5. If there is a cap on the number of people who can meet at a time, will you as an organizer follow this guideline?
  6. If there is a cost associated with your venue, is that fee fully refundable or transferable to another date?* 
  7. Does your venue allow for safe social distancing practices
  8. Does your venue have cleaning protocols in place to sanitize the space between uses?
  9. Are you and other organizers willing to enforce the use of masks, hand sanitization, and social distancing, as recommended in your country or area?
  10. In order to use local data to predict the safety of attendees, in-person events are required to be open only to residents of your immediate area. Are you and other organizers willing to enforce this expectation?
  11. Are you and other organizers ready to require RSVP in the, or to gather attendee contact lists in some other way?

In order to have an in-person event, the organizer must be able to answer “yes” to ALL these questions. 

*At this time, WordPress Community SupportWordPress Community Support WordPress Community Support PBC is a Public Benefit Corporation, created specifically to be the financial and legal support for WordCamps, WordPress Meetup groups, and any additional “official” events organized within the WordPress Community Events program. will not be able to cover the costs of a meetup venue. If a venue deposit isn’t refundable or transferable to another date, due to rising infection rates, another venue should be found. 

One additional challenge presented by COVID-19 is that circumstances can change quickly. I sincerely hope this does not happen, but communities that are deemed safe will need to be prepared to move back to online events if the local situation changes for the worse. As such, it may be prudent for organizers to review the checklist up to three times: once before planning the event, before announcing the event, and once again the day before or day of the event. In addition to this system of double checking, all planned in-person events should have a simple backup plan should they need to pivot to an online event at the last minute.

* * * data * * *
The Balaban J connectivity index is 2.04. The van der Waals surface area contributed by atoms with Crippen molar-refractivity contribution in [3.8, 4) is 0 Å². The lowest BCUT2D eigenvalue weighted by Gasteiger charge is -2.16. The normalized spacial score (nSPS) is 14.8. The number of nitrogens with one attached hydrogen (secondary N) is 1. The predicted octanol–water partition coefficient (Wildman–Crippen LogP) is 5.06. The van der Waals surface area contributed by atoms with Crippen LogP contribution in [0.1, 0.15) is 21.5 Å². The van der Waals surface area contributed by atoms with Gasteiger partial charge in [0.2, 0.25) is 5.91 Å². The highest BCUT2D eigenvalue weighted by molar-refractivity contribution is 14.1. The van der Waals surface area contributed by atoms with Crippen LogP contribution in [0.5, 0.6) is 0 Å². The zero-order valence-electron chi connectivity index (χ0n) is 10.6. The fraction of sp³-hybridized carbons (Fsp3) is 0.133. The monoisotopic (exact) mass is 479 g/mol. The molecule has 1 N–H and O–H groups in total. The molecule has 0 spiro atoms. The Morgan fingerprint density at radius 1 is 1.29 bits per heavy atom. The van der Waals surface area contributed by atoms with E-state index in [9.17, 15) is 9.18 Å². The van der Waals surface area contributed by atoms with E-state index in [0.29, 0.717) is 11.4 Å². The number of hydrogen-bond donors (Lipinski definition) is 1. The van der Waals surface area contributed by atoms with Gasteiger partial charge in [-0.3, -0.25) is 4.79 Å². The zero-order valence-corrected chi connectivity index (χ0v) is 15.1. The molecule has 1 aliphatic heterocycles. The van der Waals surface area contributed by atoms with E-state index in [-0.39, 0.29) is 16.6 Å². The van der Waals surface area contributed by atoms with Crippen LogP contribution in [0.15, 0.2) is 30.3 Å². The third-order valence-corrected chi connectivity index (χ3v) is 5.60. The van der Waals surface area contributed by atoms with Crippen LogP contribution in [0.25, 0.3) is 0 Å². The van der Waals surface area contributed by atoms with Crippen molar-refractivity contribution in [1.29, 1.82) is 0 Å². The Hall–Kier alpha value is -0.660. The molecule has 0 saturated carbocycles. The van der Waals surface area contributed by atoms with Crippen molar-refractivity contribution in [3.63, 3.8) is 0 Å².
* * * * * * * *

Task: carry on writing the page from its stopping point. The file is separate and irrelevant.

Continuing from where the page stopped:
But what about WordCamps?

As much as returning to in person WordCamps would be incredible, given the amount of travel across greater distance, longer length of time together, and larger gathering size, it does not seem prudent to return to WordCamps just yet. The Community Team will continue to review this decision on a quarterly basis. 

Next Steps

Can you please share your feedback by next Friday, January 15?

  • What is your opinion of this proposal?
  • Are there other global, regional, or local health authority resources that you review for regularly updated COVID-19 data?
  • What other questions should be added to the checklist?
  • Are there any safety concerns that are not addressed in this proposal?

Thank you for taking the time to share your thoughts. The WordPress community continues to do its best to move forward, and together we can do so safely!

Many thanks to @camikaos, @nao, @jenniferswisher, @evarlese, @sippis, @courtneypk, @harishanker, @kcristiano, @kdrewien, @andreamiddleton for helping to write this post!